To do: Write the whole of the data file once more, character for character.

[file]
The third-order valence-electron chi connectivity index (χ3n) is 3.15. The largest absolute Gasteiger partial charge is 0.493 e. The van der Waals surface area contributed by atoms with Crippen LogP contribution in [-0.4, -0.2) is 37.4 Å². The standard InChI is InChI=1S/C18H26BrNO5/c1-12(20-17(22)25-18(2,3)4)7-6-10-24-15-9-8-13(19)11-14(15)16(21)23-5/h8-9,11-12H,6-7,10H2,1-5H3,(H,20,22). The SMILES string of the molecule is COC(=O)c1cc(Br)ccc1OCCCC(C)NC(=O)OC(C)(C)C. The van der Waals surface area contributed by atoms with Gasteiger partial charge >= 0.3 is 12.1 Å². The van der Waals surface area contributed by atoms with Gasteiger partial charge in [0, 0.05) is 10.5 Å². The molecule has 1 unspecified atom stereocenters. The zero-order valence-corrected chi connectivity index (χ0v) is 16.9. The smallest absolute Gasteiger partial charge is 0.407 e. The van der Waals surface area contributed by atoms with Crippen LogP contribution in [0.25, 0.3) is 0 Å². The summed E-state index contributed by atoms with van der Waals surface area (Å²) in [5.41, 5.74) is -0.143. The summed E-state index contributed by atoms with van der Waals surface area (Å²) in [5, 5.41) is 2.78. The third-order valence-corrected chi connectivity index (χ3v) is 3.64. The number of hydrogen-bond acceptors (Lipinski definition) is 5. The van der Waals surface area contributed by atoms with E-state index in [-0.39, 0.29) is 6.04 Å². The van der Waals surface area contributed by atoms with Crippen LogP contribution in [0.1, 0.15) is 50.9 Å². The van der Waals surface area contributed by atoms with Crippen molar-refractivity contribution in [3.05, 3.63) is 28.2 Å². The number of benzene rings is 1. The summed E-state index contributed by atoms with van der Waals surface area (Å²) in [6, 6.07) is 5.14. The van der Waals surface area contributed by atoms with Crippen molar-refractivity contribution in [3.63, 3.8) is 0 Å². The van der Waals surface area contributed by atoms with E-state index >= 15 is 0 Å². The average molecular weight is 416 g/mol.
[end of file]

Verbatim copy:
The third-order valence-electron chi connectivity index (χ3n) is 3.15. The largest absolute Gasteiger partial charge is 0.493 e. The van der Waals surface area contributed by atoms with Crippen LogP contribution in [-0.4, -0.2) is 37.4 Å². The standard InChI is InChI=1S/C18H26BrNO5/c1-12(20-17(22)25-18(2,3)4)7-6-10-24-15-9-8-13(19)11-14(15)16(21)23-5/h8-9,11-12H,6-7,10H2,1-5H3,(H,20,22). The SMILES string of the molecule is COC(=O)c1cc(Br)ccc1OCCCC(C)NC(=O)OC(C)(C)C. The van der Waals surface area contributed by atoms with Gasteiger partial charge >= 0.3 is 12.1 Å². The van der Waals surface area contributed by atoms with Gasteiger partial charge in [0, 0.05) is 10.5 Å². The molecule has 1 unspecified atom stereocenters. The zero-order valence-corrected chi connectivity index (χ0v) is 16.9. The smallest absolute Gasteiger partial charge is 0.407 e. The van der Waals surface area contributed by atoms with Crippen LogP contribution in [0.25, 0.3) is 0 Å². The summed E-state index contributed by atoms with van der Waals surface area (Å²) in [5.41, 5.74) is -0.143. The summed E-state index contributed by atoms with van der Waals surface area (Å²) in [5, 5.41) is 2.78. The third-order valence-corrected chi connectivity index (χ3v) is 3.64. The number of hydrogen-bond acceptors (Lipinski definition) is 5. The van der Waals surface area contributed by atoms with E-state index in [-0.39, 0.29) is 6.04 Å². The van der Waals surface area contributed by atoms with Crippen LogP contribution in [0.1, 0.15) is 50.9 Å². The van der Waals surface area contributed by atoms with Crippen molar-refractivity contribution in [3.05, 3.63) is 28.2 Å². The number of benzene rings is 1. The summed E-state index contributed by atoms with van der Waals surface area (Å²) in [6, 6.07) is 5.14. The van der Waals surface area contributed by atoms with Crippen molar-refractivity contribution in [3.63, 3.8) is 0 Å². The van der Waals surface area contributed by atoms with E-state index >= 15 is 0 Å². The average molecular weight is 416 g/mol.